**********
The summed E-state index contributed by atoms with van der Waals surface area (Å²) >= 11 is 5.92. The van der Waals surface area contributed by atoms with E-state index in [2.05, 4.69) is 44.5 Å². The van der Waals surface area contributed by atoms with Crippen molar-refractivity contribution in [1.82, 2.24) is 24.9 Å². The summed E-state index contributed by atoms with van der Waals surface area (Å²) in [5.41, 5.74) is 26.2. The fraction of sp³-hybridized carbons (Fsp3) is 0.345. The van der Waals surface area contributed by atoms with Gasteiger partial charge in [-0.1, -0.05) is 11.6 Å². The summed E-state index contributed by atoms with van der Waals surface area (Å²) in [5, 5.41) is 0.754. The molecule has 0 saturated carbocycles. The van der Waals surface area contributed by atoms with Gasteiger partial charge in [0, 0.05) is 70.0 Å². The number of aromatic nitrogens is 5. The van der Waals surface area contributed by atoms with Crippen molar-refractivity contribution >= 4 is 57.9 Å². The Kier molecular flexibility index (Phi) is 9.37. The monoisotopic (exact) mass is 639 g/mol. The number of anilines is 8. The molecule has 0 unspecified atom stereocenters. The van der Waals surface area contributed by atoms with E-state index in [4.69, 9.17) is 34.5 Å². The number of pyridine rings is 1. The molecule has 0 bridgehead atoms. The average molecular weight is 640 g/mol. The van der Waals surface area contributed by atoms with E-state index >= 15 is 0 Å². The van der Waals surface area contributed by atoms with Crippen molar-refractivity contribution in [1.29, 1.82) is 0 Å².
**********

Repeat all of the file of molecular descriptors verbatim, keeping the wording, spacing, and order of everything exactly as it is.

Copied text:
The summed E-state index contributed by atoms with van der Waals surface area (Å²) >= 11 is 5.92. The van der Waals surface area contributed by atoms with E-state index in [2.05, 4.69) is 44.5 Å². The van der Waals surface area contributed by atoms with Crippen molar-refractivity contribution in [1.82, 2.24) is 24.9 Å². The summed E-state index contributed by atoms with van der Waals surface area (Å²) in [5.41, 5.74) is 26.2. The fraction of sp³-hybridized carbons (Fsp3) is 0.345. The van der Waals surface area contributed by atoms with Gasteiger partial charge in [-0.1, -0.05) is 11.6 Å². The summed E-state index contributed by atoms with van der Waals surface area (Å²) in [5, 5.41) is 0.754. The molecule has 0 saturated carbocycles. The van der Waals surface area contributed by atoms with Gasteiger partial charge in [0, 0.05) is 70.0 Å². The number of aromatic nitrogens is 5. The van der Waals surface area contributed by atoms with Crippen molar-refractivity contribution >= 4 is 57.9 Å². The Kier molecular flexibility index (Phi) is 9.37. The monoisotopic (exact) mass is 639 g/mol. The number of anilines is 8. The molecule has 0 unspecified atom stereocenters. The van der Waals surface area contributed by atoms with E-state index in [4.69, 9.17) is 34.5 Å². The number of pyridine rings is 1. The molecule has 0 bridgehead atoms. The average molecular weight is 640 g/mol. The van der Waals surface area contributed by atoms with E-state index >= 15 is 0 Å². The van der Waals surface area contributed by atoms with Crippen molar-refractivity contribution in [1.29, 1.82) is 0 Å².